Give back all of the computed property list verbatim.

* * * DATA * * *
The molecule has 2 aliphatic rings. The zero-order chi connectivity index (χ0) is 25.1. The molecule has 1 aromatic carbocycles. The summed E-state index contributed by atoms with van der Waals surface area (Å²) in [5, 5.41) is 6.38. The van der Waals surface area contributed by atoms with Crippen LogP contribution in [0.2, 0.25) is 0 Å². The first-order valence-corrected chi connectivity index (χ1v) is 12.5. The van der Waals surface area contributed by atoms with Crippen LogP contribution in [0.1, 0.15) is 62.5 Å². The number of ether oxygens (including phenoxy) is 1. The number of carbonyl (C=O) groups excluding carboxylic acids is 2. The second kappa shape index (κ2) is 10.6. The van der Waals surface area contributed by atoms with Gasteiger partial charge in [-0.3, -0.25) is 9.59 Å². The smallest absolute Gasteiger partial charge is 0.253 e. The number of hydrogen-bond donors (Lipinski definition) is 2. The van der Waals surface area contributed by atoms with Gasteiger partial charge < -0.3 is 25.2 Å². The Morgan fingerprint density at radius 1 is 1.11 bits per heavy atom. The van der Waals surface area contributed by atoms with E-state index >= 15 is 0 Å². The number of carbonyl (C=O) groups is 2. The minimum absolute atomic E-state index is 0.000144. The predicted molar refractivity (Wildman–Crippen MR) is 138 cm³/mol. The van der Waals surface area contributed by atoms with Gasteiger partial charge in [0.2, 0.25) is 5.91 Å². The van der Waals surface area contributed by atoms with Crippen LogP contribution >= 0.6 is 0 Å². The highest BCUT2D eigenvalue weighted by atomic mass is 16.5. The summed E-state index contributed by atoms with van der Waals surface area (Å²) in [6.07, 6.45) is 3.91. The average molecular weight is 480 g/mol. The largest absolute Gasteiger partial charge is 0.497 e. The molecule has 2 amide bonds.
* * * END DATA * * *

The molecule has 2 aliphatic rings. The zero-order chi connectivity index (χ0) is 25.1. The molecule has 1 aromatic carbocycles. The summed E-state index contributed by atoms with van der Waals surface area (Å²) in [5, 5.41) is 6.38. The van der Waals surface area contributed by atoms with Crippen LogP contribution in [0.2, 0.25) is 0 Å². The first-order valence-corrected chi connectivity index (χ1v) is 12.5. The van der Waals surface area contributed by atoms with Crippen LogP contribution in [0.1, 0.15) is 62.5 Å². The number of ether oxygens (including phenoxy) is 1. The number of carbonyl (C=O) groups excluding carboxylic acids is 2. The second kappa shape index (κ2) is 10.6. The van der Waals surface area contributed by atoms with Gasteiger partial charge in [-0.3, -0.25) is 9.59 Å². The smallest absolute Gasteiger partial charge is 0.253 e. The number of hydrogen-bond donors (Lipinski definition) is 2. The van der Waals surface area contributed by atoms with Gasteiger partial charge < -0.3 is 25.2 Å². The Morgan fingerprint density at radius 1 is 1.11 bits per heavy atom. The van der Waals surface area contributed by atoms with E-state index >= 15 is 0 Å². The number of carbonyl (C=O) groups is 2. The minimum absolute atomic E-state index is 0.000144. The predicted molar refractivity (Wildman–Crippen MR) is 138 cm³/mol. The van der Waals surface area contributed by atoms with Gasteiger partial charge in [0.2, 0.25) is 5.91 Å². The van der Waals surface area contributed by atoms with Crippen LogP contribution >= 0.6 is 0 Å². The highest BCUT2D eigenvalue weighted by atomic mass is 16.5. The summed E-state index contributed by atoms with van der Waals surface area (Å²) in [6.07, 6.45) is 3.91. The average molecular weight is 480 g/mol. The largest absolute Gasteiger partial charge is 0.497 e. The molecule has 2 amide bonds.